Environment&Nature Social&Human Interest
On the first weekend of every month, there are those who gather at ‘Saemangeum’ without fail. They are members of Saemangeum civil investigation group. Ranging from carpenters, students, anthropologists, writers and farmers, the group is comprised of a wide variety of people of all ages, jobs and places. For 17 years, every month, the group has been voluntarily observing and investigating the lives of birds and citizens in Saemangeum. It has been looking into, listening to, and documenting what happened to clams and birds in mudflats, as well as the residents after a huge 33.9 km seawall closed off the estuary from the Mangyeong and Dongjin rivers. The truth behind ambitious blueprints promoted by the government and developers have remained -tens of thousands of photos, voice recordings of people in a fishing village, journals full of memos and volumes of thick reports. Poor citizens have silently left those significant records ,which were not created by scholars or experts. This film is about the recordings and memories of people in Saemangeum civil investigation group who are eyewitnesses of Saemangeum. This film unfolds a sad but beautiful story of birds and people who would have disappeared from history if it were not for their memories and documents.
Even though a lot of people struggled to stop the Saemangeum reclamation project and the resulting unprecedented ecocide, a huge seawall blocked the ocean in April 2006. People have forgotten about the ‘lost fight.’ The fact that there are citizens who have been investigating and documenting Saemanguem for 17 years voluntarily, which everyone else had given up on, is miraculous and inspiring. Saemangeum civil investigation group has become a witness and a recorder of the scenes where a large-scale construction project by the government’s military dictatorship destroyed the mudflat environment in the name of a national project. I wish for the group’s protests and records to be brought to the surface and become evidence for a ‘social trial.’ This film intends to bring back the memories of the citizens which have been undocumented and capture them with a camera before they fade away. Records do have power.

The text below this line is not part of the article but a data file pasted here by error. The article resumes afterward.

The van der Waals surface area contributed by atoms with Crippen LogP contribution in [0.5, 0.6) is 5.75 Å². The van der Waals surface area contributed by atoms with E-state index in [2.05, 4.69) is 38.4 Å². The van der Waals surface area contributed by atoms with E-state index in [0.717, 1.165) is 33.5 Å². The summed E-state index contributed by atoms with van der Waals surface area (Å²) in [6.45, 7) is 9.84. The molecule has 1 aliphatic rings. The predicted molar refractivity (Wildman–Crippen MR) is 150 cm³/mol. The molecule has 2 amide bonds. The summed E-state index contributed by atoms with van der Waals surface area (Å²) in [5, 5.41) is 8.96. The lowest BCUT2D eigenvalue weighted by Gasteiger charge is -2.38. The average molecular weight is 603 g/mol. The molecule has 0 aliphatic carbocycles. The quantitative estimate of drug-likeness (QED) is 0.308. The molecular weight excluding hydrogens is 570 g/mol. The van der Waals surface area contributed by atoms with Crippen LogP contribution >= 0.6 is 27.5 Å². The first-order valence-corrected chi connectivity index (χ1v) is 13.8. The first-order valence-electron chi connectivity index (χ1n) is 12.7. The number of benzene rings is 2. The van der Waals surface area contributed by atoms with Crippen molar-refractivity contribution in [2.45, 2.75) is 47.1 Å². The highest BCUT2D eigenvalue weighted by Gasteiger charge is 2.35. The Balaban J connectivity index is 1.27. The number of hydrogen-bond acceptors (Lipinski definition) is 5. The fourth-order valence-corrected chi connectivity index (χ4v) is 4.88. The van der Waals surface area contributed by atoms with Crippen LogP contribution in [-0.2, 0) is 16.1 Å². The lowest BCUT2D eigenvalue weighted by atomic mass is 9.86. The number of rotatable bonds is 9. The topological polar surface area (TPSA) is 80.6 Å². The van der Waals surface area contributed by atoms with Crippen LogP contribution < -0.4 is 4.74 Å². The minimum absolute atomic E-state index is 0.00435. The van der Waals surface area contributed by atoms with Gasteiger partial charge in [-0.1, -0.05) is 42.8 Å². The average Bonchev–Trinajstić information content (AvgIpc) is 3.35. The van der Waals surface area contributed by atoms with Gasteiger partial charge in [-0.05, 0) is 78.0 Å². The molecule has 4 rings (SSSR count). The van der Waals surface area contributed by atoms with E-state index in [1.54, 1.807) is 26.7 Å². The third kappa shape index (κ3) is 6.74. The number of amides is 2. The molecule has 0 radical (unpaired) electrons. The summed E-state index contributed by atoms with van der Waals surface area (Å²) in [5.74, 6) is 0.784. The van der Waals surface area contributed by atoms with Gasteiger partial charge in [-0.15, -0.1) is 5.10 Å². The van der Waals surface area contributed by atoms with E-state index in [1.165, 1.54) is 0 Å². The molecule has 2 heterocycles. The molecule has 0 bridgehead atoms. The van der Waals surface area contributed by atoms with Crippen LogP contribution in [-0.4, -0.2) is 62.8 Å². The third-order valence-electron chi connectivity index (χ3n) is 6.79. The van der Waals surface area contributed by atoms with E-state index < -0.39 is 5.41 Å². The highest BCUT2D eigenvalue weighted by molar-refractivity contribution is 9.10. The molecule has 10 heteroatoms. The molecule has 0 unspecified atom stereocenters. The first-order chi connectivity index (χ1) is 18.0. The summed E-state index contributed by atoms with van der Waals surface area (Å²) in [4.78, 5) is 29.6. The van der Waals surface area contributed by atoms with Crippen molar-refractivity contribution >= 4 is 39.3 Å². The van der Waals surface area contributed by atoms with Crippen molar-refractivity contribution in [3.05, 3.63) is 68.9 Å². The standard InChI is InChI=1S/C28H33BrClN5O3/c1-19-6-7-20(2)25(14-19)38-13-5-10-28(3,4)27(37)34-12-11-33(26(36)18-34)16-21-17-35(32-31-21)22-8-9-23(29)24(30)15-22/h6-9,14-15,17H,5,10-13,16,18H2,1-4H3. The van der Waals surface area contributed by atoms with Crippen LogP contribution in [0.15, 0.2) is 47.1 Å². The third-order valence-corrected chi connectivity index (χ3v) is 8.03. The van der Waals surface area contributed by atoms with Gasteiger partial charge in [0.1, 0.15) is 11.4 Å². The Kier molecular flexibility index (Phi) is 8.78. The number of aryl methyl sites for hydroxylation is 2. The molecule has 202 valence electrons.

I - one who had forgotten about Saemangeum and regarded it as ‘something that’s now over’ - am standing at the middle of Saemangeum. While recording what was left behind after the reclamation project with the civil group, I find myself a victim of it. The huge wasteland of dried mudflats has caused serious fine particulate pollution. The mudflats, which could have been a land of life for children to play, is now a land of disaster threatening the health of families. Making a film about ‘Saemangeum,’ has now become an act of protecting our lives.